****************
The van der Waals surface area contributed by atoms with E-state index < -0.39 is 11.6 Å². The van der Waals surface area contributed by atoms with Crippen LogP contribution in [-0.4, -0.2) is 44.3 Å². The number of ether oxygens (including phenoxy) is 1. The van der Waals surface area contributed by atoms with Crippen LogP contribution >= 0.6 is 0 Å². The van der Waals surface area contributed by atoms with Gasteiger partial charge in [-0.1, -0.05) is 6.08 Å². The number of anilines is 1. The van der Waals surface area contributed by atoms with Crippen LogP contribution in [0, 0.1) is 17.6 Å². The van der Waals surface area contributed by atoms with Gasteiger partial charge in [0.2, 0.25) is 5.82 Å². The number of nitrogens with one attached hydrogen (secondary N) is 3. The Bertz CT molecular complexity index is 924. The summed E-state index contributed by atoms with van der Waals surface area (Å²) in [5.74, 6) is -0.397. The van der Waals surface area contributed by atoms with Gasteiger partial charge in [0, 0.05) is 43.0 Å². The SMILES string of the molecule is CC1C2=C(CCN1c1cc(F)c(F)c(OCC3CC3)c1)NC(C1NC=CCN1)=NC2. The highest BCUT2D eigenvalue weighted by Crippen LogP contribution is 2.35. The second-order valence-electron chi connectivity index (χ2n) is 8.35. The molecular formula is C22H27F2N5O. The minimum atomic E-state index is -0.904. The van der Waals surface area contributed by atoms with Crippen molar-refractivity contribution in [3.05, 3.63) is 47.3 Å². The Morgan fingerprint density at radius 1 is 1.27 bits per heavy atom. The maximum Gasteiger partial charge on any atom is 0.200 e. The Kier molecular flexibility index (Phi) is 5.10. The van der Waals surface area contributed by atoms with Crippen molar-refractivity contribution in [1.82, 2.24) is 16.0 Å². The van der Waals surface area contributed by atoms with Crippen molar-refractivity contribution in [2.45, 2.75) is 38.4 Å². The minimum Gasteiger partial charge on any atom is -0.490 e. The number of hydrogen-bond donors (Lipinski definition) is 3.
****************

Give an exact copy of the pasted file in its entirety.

The van der Waals surface area contributed by atoms with E-state index < -0.39 is 11.6 Å². The van der Waals surface area contributed by atoms with Crippen LogP contribution in [-0.4, -0.2) is 44.3 Å². The number of ether oxygens (including phenoxy) is 1. The van der Waals surface area contributed by atoms with Crippen LogP contribution >= 0.6 is 0 Å². The van der Waals surface area contributed by atoms with Gasteiger partial charge in [-0.1, -0.05) is 6.08 Å². The number of anilines is 1. The van der Waals surface area contributed by atoms with Crippen LogP contribution in [0, 0.1) is 17.6 Å². The van der Waals surface area contributed by atoms with Gasteiger partial charge in [0.2, 0.25) is 5.82 Å². The number of nitrogens with one attached hydrogen (secondary N) is 3. The Bertz CT molecular complexity index is 924. The summed E-state index contributed by atoms with van der Waals surface area (Å²) in [5.74, 6) is -0.397. The van der Waals surface area contributed by atoms with Gasteiger partial charge in [0, 0.05) is 43.0 Å². The SMILES string of the molecule is CC1C2=C(CCN1c1cc(F)c(F)c(OCC3CC3)c1)NC(C1NC=CCN1)=NC2. The highest BCUT2D eigenvalue weighted by Crippen LogP contribution is 2.35. The second-order valence-electron chi connectivity index (χ2n) is 8.35. The molecular formula is C22H27F2N5O. The minimum atomic E-state index is -0.904. The van der Waals surface area contributed by atoms with Crippen molar-refractivity contribution in [3.05, 3.63) is 47.3 Å². The Morgan fingerprint density at radius 1 is 1.27 bits per heavy atom. The maximum Gasteiger partial charge on any atom is 0.200 e. The Kier molecular flexibility index (Phi) is 5.10. The van der Waals surface area contributed by atoms with Crippen molar-refractivity contribution in [1.82, 2.24) is 16.0 Å². The van der Waals surface area contributed by atoms with Crippen molar-refractivity contribution in [2.45, 2.75) is 38.4 Å². The minimum Gasteiger partial charge on any atom is -0.490 e. The number of hydrogen-bond donors (Lipinski definition) is 3.